SOS English: Anybody vs. Everybody vs. Somebody

Anyone, anybody, anything, anywhere, everyone, everybody, everything, everywhere, someone, somebody,… you get the point. All those words are indefinite pronouns we use for people, things, and places. And since there are so many of them, it’s not unusual that sometimes we have to think twice if “anybody” or “everybody” wants f.e. some cookies. (Who can’t say “no” to cookies?)

Anyway – we’re here to clear any doubts (and afterward get some cookies)! ūüôā 

“Any” vs. “Every”

The words “any” and “every” are both determiners (words that are used to refer to or quantify nouns) and pronouns (words that sometimes are determiners themselves, BUT can take the place of a whole noun phrase.)

“Any” = chooses one or a few people, items, or places from a group – but never all of them.

“Every” = chooses all people, items, or places from a group.

He was unable to answer any of my questions.
We don’t have¬†any¬†milk left.
You can visit us any time you want.

He went to every concert of them.
They wanted every student to clean up their desks after class.
Every day I keep thinking of you.

“Any” vs. “Some”

Just like the word “every,” “some” also is both a determiner and pronoun. Unlike “every,” however, “some” indicates that you’ll never choose all people, items, or places from a group. It’s quite similar to “any,” yet there are still significant differences of usage between these two words.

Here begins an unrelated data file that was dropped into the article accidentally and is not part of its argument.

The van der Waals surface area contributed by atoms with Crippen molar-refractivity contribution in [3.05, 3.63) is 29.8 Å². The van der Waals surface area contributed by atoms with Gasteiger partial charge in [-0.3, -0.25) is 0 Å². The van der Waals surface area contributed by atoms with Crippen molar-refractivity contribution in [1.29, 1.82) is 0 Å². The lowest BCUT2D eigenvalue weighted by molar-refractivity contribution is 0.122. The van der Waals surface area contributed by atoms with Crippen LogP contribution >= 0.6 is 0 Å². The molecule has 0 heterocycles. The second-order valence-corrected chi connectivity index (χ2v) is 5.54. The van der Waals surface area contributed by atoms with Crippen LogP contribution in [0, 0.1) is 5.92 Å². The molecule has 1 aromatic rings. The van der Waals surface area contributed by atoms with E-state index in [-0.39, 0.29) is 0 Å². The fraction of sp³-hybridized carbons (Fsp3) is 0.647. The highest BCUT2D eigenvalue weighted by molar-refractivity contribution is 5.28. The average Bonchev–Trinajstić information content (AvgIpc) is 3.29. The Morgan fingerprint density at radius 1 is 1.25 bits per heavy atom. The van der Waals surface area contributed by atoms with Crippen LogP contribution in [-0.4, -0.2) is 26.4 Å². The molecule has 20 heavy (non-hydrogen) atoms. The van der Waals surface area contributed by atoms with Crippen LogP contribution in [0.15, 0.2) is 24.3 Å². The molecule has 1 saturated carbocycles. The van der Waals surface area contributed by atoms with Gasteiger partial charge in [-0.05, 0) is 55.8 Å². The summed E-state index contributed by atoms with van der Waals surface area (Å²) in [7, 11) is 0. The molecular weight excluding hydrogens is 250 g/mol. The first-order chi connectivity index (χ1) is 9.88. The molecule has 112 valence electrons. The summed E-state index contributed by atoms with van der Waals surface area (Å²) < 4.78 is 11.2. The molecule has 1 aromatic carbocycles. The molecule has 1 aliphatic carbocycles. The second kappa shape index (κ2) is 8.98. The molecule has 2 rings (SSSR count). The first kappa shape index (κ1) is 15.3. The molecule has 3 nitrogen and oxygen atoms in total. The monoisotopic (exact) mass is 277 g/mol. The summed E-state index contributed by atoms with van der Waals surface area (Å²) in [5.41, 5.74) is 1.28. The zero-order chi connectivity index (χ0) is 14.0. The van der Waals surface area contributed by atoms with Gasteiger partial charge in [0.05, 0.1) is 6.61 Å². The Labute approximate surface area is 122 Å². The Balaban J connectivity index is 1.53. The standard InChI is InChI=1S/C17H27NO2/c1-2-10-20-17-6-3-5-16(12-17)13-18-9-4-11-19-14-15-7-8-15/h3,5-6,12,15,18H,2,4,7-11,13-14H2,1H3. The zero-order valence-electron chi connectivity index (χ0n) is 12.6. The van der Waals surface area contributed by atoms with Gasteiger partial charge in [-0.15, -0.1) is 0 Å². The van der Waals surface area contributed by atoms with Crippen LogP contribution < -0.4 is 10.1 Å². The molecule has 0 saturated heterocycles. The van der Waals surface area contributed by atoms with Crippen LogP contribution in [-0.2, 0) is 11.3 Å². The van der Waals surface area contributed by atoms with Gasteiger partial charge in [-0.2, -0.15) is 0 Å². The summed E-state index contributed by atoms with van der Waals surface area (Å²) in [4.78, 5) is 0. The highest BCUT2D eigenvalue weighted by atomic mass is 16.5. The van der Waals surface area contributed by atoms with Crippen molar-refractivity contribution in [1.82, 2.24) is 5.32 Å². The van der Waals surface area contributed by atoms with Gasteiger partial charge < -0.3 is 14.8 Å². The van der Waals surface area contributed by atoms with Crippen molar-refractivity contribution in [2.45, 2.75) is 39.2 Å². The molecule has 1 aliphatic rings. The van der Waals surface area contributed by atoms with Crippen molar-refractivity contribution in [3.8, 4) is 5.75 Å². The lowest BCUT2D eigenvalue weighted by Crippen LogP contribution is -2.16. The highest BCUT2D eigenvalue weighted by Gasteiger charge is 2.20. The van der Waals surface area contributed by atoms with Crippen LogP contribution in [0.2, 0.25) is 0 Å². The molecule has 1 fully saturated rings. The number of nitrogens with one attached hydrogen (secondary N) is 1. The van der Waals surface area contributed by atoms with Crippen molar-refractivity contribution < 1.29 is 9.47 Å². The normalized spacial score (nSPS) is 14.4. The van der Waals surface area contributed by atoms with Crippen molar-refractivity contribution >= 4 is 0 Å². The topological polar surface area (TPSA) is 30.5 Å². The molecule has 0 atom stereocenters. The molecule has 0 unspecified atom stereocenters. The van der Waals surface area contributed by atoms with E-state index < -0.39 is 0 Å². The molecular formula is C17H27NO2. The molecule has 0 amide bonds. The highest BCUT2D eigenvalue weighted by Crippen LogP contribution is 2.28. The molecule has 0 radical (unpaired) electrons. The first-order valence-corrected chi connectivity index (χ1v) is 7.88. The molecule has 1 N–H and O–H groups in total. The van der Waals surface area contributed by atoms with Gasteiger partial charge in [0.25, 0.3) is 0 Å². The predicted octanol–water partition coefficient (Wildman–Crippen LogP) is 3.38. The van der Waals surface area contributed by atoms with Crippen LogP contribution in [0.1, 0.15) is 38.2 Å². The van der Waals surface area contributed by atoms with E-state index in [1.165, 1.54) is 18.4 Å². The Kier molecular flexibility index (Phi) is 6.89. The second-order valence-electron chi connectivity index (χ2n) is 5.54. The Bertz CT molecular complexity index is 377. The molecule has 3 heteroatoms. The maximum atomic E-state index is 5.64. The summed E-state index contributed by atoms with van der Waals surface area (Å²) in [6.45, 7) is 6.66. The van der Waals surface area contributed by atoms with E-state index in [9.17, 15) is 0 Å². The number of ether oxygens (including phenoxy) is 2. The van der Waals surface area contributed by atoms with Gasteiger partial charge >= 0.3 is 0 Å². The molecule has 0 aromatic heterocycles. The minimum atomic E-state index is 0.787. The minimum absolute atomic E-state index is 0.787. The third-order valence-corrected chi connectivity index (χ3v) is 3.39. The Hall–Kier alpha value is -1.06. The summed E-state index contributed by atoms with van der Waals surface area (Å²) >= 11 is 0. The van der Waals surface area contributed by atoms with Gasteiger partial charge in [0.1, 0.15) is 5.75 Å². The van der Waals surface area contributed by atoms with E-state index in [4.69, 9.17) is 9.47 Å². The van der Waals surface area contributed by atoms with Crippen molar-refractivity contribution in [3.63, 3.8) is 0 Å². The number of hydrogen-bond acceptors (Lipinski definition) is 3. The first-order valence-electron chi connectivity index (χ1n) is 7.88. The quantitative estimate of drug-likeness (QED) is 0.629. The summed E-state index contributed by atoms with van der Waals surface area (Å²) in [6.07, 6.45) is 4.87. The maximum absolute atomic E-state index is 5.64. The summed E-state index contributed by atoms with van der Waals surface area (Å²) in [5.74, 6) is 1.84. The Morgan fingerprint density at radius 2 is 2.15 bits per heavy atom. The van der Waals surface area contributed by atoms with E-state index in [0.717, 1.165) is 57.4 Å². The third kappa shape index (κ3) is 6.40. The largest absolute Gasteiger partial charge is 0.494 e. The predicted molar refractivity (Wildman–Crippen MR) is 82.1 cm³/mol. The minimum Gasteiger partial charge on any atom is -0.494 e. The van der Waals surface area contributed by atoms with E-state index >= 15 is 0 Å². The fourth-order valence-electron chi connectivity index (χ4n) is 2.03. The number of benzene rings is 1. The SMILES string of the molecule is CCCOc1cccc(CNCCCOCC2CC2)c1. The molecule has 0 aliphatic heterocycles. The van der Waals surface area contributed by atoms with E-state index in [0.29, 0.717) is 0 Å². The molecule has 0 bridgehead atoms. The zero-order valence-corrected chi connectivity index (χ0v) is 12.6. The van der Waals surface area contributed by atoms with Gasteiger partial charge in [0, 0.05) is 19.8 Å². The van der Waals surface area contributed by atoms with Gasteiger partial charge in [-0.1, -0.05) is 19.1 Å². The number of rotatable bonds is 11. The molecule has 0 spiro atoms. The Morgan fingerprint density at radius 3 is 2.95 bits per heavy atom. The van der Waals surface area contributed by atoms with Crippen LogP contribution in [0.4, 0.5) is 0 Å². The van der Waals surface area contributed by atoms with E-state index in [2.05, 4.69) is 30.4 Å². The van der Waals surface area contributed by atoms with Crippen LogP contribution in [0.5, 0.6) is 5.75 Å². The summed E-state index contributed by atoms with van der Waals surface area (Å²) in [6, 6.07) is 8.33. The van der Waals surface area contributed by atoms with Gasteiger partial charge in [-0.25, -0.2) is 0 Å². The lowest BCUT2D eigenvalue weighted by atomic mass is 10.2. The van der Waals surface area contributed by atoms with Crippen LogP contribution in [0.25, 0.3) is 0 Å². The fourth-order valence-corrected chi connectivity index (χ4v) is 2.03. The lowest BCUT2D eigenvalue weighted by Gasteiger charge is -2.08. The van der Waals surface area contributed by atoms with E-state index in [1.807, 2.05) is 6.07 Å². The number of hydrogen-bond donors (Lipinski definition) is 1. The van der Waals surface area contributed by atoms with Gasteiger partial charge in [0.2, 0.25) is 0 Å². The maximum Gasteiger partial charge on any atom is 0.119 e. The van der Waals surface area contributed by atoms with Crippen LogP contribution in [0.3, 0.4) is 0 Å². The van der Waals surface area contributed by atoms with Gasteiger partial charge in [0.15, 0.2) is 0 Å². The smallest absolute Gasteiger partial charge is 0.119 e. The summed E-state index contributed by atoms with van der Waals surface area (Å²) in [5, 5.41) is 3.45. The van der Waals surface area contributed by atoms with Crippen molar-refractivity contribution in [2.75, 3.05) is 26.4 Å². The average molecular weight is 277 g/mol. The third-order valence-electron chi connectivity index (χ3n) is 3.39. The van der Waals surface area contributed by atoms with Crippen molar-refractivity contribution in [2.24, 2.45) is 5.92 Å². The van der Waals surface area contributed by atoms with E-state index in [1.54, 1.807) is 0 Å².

“Any” = for negative statements and questions

“Some” = for positive statements and specific questions (offering someone something and asking someone for something, or when we expect the answer to be “yes”)

Do you have any questions?
I’ve never seen¬†anything¬†like that before.
He never thought about sharing this with anybody.

Would you like some cookies?
He’s got to know¬†something, at least.
Can I get some ketchup to my fries, please?

One last thing:

Anyone vs. Anybody / Everyone vs. Everybody / Someone vs. Somebody

They both mean the same, meaning: we can use them interchangeably. 

The same goes for “someone” and “somebody,” as well as “everyone” and “everybody.”